The Greening of Protestant Thought

By Robert Booth Fowler | Go to book overview

5
STEWARDSHIP

Since 1970, stewardship has been the environmentalist path most often proposed by Protestant Christians seeking to serve God and God's creation. A good many dissenters have offered other routes--and their numbers grow--but the call to stewardship remains the leading note sounded within green Protestantism. Stewardship is encountered repeatedly in such liberal Protestant publications as the United Methodist Reporter or the Presbyterian Survey, but it has also been endorsed by the conservative General Council of the Assemblies of God, the Evangelical Lutherans, and the Episcopal Church, among many others. 1


Many Stewardships

While stewardship is the most common concept of Protestant environmentalism, its meaning is often contested. 2 At one level, that meaning is quite straightforward. It is the idea that God has designated human beings as "stewards, or guardians, over creation." 3 As we would expect, the foundation or at least part of the justification for Protestant stewardship rests in the Bible, particularly in Genesis. Several passages are crucial, but perhaps the most cited today is Genesis 2:15: "The Lord God took the man and put him in the garden of Eden to till it and keep it" (NRS) or "The Lord God took the man and put him in the Garden of Eden to work it and take care of it" (NIV).

Yet the idea of stewardship comes in many versions. It is a concept that spans a commodious universe whose residents are not all perfectly compatible. Thus, the extensive Protestant discussions of ecological stewardship often involve much more than simple hortatory proclamations and affirmations--though the number of these is not small. There are also many reflections on alternative understandings of stewardship, because stewardship implies significantly different things to different thinkers.

But some common themes percolate among stewardship advocates. One

-76-

Notes for this page

Add a new note
If you are trying to select text to create highlights or citations, remember that you must now click or tap on the first word, and then click or tap on the last word.
One moment ...
Default project is now your active project.
Project items
Notes
Cite this page

Cited page

Style
Citations are available only to our active members.
Buy instant access to cite pages or passages in MLA 8, MLA 7, APA and Chicago citation styles.

(Einhorn, 1992, p. 25)

(Einhorn 25)

(Einhorn 25)

1. Lois J. Einhorn, Abraham Lincoln, the Orator: Penetrating the Lincoln Legend (Westport, CT: Greenwood Press, 1992), 25, http://www.questia.com/read/27419298.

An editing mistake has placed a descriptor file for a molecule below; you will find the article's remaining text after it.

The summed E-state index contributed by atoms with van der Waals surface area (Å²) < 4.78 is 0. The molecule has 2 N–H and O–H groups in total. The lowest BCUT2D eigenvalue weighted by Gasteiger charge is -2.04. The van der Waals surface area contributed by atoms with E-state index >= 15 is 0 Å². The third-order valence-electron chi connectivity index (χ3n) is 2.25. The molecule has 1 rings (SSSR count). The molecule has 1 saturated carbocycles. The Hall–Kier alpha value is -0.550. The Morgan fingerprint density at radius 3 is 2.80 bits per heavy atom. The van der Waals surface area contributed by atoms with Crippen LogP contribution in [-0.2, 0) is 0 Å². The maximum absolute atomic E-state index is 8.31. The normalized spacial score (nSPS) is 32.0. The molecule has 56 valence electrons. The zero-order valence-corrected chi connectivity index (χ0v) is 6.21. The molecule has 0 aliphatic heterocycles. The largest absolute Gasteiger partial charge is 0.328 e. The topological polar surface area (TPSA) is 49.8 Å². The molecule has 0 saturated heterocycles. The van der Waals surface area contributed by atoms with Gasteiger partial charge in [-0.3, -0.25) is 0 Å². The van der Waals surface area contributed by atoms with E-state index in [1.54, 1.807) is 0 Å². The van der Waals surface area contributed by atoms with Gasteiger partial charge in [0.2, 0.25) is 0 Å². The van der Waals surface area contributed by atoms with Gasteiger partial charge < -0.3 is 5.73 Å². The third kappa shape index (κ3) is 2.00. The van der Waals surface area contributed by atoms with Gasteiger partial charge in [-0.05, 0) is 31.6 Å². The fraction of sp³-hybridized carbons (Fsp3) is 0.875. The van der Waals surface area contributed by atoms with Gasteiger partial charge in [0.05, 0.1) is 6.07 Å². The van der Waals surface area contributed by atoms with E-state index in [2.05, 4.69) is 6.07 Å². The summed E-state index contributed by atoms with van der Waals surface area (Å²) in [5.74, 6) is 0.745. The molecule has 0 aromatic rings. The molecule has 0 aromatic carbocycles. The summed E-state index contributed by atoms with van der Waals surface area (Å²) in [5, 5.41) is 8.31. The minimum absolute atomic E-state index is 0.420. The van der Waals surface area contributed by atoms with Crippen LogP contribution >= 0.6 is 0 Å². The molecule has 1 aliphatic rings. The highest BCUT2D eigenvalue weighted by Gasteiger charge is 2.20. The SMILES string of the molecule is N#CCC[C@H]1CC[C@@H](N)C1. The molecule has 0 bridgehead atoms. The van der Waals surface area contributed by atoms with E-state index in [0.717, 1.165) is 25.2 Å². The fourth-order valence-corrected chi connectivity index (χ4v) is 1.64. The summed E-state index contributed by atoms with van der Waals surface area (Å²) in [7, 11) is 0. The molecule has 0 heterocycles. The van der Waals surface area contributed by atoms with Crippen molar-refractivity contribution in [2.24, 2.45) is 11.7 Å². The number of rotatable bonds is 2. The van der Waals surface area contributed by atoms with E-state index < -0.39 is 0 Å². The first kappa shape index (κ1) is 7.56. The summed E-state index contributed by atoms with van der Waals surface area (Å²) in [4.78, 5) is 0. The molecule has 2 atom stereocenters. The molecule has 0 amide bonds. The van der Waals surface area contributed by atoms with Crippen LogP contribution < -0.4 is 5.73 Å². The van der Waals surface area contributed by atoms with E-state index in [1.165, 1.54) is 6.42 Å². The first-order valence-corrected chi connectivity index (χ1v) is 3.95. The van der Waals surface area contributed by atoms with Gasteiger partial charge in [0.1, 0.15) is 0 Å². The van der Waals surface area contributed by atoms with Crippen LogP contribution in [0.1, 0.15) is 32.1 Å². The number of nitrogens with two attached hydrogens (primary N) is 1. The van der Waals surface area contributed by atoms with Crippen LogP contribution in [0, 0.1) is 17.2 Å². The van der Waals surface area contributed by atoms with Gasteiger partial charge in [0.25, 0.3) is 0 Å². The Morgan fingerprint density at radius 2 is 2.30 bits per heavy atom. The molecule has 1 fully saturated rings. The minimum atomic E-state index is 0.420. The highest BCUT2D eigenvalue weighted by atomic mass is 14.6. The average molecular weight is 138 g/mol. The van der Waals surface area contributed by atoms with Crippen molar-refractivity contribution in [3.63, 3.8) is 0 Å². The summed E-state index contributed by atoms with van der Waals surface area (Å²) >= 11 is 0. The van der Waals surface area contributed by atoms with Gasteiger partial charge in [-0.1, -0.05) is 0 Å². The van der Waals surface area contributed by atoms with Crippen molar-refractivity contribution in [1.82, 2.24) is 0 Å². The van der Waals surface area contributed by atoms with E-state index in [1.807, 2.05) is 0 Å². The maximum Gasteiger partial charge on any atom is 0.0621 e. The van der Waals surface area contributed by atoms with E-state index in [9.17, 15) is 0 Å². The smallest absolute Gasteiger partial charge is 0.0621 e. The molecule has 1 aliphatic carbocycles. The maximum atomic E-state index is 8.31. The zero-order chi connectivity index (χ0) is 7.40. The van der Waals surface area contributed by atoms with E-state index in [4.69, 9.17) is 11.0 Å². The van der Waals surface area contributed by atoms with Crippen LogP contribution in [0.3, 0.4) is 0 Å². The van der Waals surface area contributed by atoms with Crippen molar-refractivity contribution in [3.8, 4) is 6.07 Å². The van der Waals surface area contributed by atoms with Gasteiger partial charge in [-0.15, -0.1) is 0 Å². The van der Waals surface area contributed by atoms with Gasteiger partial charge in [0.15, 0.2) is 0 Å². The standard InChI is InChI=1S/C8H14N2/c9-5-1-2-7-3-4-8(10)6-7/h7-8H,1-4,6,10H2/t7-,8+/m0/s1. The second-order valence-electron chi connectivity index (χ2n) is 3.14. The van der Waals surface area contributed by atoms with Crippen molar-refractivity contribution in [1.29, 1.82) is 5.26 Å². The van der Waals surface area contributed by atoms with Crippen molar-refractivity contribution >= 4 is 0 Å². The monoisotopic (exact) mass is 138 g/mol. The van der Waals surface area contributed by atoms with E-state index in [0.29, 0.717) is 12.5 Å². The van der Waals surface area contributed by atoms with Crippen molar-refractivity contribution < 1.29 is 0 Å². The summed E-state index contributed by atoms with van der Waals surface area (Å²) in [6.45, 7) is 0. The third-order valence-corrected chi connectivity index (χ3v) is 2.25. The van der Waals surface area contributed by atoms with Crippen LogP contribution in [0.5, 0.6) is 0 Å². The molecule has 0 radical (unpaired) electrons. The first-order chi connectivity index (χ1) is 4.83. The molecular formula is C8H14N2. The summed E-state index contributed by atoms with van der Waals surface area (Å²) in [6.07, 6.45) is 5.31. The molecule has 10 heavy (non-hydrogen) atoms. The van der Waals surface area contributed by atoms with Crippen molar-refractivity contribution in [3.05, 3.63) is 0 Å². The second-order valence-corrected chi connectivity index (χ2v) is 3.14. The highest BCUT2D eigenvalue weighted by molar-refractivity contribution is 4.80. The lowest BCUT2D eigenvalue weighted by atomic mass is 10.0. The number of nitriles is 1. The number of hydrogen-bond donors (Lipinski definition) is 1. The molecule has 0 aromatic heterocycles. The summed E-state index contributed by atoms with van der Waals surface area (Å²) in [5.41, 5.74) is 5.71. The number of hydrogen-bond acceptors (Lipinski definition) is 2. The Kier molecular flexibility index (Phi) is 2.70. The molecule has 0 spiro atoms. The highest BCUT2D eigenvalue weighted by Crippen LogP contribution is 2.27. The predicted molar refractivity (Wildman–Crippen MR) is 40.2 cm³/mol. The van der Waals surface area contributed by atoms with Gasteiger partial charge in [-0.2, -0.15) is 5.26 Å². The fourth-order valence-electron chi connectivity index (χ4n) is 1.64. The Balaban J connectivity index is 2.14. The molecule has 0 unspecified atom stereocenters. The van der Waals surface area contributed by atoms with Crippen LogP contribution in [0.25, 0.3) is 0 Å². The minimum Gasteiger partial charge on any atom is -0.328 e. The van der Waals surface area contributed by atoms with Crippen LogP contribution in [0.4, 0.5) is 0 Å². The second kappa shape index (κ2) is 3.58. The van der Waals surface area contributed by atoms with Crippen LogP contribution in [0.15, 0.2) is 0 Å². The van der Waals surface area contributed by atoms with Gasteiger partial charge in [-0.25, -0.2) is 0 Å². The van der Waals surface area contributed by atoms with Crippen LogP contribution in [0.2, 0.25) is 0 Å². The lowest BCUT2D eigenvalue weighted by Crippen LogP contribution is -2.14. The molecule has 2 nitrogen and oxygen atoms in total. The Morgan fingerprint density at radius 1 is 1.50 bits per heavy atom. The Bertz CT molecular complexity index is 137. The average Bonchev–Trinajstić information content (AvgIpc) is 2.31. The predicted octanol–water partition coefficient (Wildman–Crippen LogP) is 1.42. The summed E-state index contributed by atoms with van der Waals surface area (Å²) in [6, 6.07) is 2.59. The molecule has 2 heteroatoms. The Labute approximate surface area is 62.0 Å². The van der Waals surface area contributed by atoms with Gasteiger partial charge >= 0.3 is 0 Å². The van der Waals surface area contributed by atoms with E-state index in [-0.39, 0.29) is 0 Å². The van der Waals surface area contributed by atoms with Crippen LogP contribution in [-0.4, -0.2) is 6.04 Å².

Note: primary sources have slightly different requirements for citation. Please see these guidelines for more information.

Cited page

Bookmark this page
The Greening of Protestant Thought
Table of contents

Table of contents

  • Title Page iii
  • Contents v
  • Preface vii
  • Introduction 1
  • 1 - Protestants Face the Environment 13
  • 2 - The Bible as (contested) Foundation 28
  • 3 - Dissent and Protestant Fundamentalism 45
  • 4 - The Argument Over Christianity 58
  • 5 - Stewardship 76
  • Toward Eco-Theology 91
  • Process Environmentalism 108
  • 8 - The Ecofeminist Challenge 123
  • The Protestant Environmentalist Agenda 141
  • 10 - Politics and the Means to Change 159
  • Conclusion 175
  • Notes 181
  • Bibliography 207
  • SCRIPTURE INDEX 237
  • GENERAL INDEX 238
Settings

Settings

Typeface
Text size Smaller Larger Reset View mode
Search within

Search within this book

Look up

Look up a word

  • Dictionary
  • Thesaurus
Please submit a word or phrase above.
Print this page

Print this page

Why can't I print more than one page at a time?

Help
Full screen
Items saved from this book
  • Bookmarks
  • Highlights & Notes
  • Citations
/ 244

matching results for page

    Questia reader help

    How to highlight and cite specific passages

    1. Click or tap the first word you want to select.
    2. Click or tap the last word you want to select, and you’ll see everything in between get selected.
    3. You’ll then get a menu of options like creating a highlight or a citation from that passage of text.

    OK, got it!

    Cited passage

    Style
    Citations are available only to our active members.
    Buy instant access to cite pages or passages in MLA 8, MLA 7, APA and Chicago citation styles.

    "Portraying himself as an honest, ordinary person helped Lincoln identify with his audiences." (Einhorn, 1992, p. 25).

    "Portraying himself as an honest, ordinary person helped Lincoln identify with his audiences." (Einhorn 25)

    "Portraying himself as an honest, ordinary person helped Lincoln identify with his audiences." (Einhorn 25)

    "Portraying himself as an honest, ordinary person helped Lincoln identify with his audiences."1

    1. Lois J. Einhorn, Abraham Lincoln, the Orator: Penetrating the Lincoln Legend (Westport, CT: Greenwood Press, 1992), 25, http://www.questia.com/read/27419298.

    Cited passage

    Thanks for trying Questia!

    Please continue trying out our research tools, but please note, full functionality is available only to our active members.

    Your work will be lost once you leave this Web page.

    Buy instant access to save your work.

    Already a member? Log in now.

    Search by... Author
    Show... All Results Primary Sources Peer-reviewed

    Oops!

    An unknown error has occurred. Please click the button below to reload the page. If the problem persists, please try again in a little while.